9. Ulysses

Ulysses is the doorman or concierge of my apartment building, and he is just lovely. I’m going to write a special post about him one day. He is 34, and originally from The Philippines. I’m not entirely sure what he does all day, but whenever I see him, he is always happy and friendly and says hello. Today was the first time I had the chance to talk to him properly, and he was very kind and encouraging. He’s a good person.

Making this list has actually made me feel A LOT better about the day. Although I’m not sure if the people I’ve met will become good friends (I hope they do!), I’ve found it encouraging to remember that I have not been alone 🙂

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The flamenco class

When I came to Spain, one of the things I was determined to do was to go to flamenco classes.

España (Spain)- Iberia Air Lines of Spain - Flamenco Dancers Art Print

Before I left Australia, my teacher recommended a school in Madrid called Casa Patas. Here’s their website. She also suggested that I join the lowest level class possible, to save my sanity (and to prevent making an absolute fool of myself, I’m guessing).

So, I sent them an email, and they replied, saying there were a few vacancies in the Thursday night beginner class. Yay!

The only problem was, I had left my shoes and skirt in Australia (despite the fact that my two bags were overpacked, I have still discovered that I left a whole lot of useful things at home), which necessitated a trip to one of the many flamenco dance stores to purchase some replacements yesterday. An hour later, and considerably poorer, I found myself the proud owner of a pair of bright red shoes (the only ones in my size- why are my feet so big?!) and a fishtail skirt, which the woman in the shop assured me was the latest fashion (although I do get the feeling that she may have just being trying to make a better sale).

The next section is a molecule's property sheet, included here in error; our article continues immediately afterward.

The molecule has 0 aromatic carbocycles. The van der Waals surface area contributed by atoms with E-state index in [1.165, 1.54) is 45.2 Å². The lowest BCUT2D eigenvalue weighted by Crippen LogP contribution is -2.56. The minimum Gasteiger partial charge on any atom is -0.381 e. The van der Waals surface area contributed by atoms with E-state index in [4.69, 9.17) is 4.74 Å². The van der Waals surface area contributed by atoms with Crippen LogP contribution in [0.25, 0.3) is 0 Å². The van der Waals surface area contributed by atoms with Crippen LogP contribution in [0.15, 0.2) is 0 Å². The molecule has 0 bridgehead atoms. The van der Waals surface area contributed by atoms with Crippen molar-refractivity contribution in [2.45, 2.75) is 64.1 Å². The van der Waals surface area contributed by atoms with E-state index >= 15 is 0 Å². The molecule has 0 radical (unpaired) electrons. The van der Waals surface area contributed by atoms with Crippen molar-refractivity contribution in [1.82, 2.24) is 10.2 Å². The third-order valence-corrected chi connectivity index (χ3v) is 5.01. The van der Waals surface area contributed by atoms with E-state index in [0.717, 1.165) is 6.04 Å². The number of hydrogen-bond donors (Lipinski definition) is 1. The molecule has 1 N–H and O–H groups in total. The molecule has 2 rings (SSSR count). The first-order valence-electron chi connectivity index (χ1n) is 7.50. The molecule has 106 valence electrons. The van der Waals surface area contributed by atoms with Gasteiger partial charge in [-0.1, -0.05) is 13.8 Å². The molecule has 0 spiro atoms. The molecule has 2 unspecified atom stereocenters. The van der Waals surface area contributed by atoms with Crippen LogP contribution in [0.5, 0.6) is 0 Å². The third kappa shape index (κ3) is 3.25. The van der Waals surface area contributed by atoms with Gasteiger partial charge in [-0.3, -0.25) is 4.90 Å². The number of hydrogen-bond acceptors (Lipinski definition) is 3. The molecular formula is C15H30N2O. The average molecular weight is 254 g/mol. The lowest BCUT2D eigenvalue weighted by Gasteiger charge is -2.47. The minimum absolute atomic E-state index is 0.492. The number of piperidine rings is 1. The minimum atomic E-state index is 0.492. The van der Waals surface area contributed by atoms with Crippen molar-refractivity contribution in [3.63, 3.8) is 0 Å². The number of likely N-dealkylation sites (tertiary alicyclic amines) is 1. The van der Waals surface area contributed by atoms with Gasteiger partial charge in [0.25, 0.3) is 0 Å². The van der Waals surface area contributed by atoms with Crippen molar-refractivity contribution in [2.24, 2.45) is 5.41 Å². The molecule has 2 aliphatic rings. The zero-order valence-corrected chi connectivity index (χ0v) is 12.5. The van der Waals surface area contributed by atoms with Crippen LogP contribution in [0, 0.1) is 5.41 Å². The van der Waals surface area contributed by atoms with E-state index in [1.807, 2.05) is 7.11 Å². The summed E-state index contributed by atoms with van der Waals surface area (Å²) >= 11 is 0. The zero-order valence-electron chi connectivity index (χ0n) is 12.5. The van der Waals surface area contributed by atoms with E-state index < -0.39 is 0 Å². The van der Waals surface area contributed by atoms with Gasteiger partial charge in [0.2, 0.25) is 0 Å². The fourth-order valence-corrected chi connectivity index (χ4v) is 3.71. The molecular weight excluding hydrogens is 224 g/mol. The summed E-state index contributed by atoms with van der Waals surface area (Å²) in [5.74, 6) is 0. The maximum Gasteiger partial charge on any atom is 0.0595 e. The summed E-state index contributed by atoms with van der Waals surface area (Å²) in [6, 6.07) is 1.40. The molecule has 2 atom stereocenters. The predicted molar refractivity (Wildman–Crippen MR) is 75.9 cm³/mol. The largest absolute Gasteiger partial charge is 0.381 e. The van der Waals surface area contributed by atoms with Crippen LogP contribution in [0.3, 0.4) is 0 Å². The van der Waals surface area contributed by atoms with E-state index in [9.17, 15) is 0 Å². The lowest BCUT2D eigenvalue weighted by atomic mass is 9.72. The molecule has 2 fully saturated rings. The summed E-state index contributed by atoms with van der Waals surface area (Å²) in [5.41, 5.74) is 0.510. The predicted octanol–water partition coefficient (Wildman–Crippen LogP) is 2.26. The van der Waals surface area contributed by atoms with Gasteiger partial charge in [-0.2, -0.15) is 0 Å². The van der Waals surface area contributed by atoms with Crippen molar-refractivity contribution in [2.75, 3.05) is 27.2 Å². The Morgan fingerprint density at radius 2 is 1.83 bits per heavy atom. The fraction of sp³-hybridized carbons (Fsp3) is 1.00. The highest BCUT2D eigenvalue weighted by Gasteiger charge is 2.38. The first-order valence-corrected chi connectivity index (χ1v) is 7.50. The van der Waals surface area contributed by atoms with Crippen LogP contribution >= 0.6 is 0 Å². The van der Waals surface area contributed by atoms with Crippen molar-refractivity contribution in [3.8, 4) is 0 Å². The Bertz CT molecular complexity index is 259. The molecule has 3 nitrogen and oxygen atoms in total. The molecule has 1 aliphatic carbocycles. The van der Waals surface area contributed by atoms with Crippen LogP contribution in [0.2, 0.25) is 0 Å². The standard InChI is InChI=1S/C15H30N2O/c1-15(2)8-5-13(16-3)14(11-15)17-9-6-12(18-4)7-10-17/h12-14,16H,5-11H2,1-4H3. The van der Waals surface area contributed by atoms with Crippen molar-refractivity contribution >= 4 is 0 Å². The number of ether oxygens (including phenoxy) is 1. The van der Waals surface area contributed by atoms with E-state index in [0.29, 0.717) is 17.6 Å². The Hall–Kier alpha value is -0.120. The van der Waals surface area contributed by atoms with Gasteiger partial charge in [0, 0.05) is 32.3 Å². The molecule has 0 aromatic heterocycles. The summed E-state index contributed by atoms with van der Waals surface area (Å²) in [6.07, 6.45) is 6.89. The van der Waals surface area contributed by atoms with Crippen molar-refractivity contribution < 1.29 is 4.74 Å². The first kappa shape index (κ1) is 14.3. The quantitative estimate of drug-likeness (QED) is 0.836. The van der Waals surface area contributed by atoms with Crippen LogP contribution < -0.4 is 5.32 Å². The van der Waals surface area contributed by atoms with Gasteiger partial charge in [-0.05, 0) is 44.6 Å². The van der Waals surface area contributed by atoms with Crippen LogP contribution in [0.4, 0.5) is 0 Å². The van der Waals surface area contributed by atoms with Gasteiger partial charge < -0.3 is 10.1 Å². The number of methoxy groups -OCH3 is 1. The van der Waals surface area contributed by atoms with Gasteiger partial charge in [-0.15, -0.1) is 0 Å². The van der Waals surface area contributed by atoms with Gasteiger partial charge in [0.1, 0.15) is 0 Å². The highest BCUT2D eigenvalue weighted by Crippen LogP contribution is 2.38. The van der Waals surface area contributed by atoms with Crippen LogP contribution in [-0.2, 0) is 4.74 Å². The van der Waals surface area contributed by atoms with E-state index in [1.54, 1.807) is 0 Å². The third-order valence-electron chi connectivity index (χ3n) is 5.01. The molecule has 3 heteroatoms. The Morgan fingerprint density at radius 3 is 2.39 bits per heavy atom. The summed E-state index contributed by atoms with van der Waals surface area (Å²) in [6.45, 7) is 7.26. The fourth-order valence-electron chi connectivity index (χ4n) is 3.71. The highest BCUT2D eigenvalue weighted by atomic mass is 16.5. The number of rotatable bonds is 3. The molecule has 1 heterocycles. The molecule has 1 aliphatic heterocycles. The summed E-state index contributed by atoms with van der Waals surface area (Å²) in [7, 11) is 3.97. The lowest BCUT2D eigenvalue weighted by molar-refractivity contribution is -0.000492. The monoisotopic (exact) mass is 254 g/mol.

My pretty shoes

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My skirt is like this. I don’t look like this.

This afternoon, at 5:15p.m., flamenco attire at the ready, I headed to Casa Patas, and, in garbled Spanish, managed to explain that I wanted to attend a casual class. The only problem was, the receptionist didn’t tell me where the class actually was. So, I wandered around, peering into rooms, with no success. Eventually, I stumbled upon an electrician, fixing the lights, who took me back to the counter, and asked the receptionist where to go. The receptionist was very cross, which was a bit unfair, as it was her who hadn’t given good instructions in the first place! “She doesn’t speak any Spanish,” she growled at the electrician, then, turning to me, snapped “Follow him. He’s the teacher”, as she gestured at a man quickly walking past.

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This was the teacher. His name is José Antonio Jurado.

My quarry headed off, and, hot on his heels, I followed him. The only problem was, he wasn’t going to the class- he was going to the men’s toilet.

This left me loitering in a very unsavoury way outside, waiting for him to re-emerge.

At this stage, I was almost tempted to go home, but, well, being so stingy, and having paid my 16 Euros, that wasn’t going to happen. My humiliation has no price.

The before-class experience had been so awkward that the class itself was surprisingly uneventful. There were only 4 other students, two women my age, a girl of about 8, and a guy, and we were all about the same standard (pretty bad, in other words). And, by some sort of weird twist of fate, I was actually OVER-dressed- the other women were wearing leggings and T-shirts, the man and the teacher were both in trackpants, and I was the only one in flamenco gear.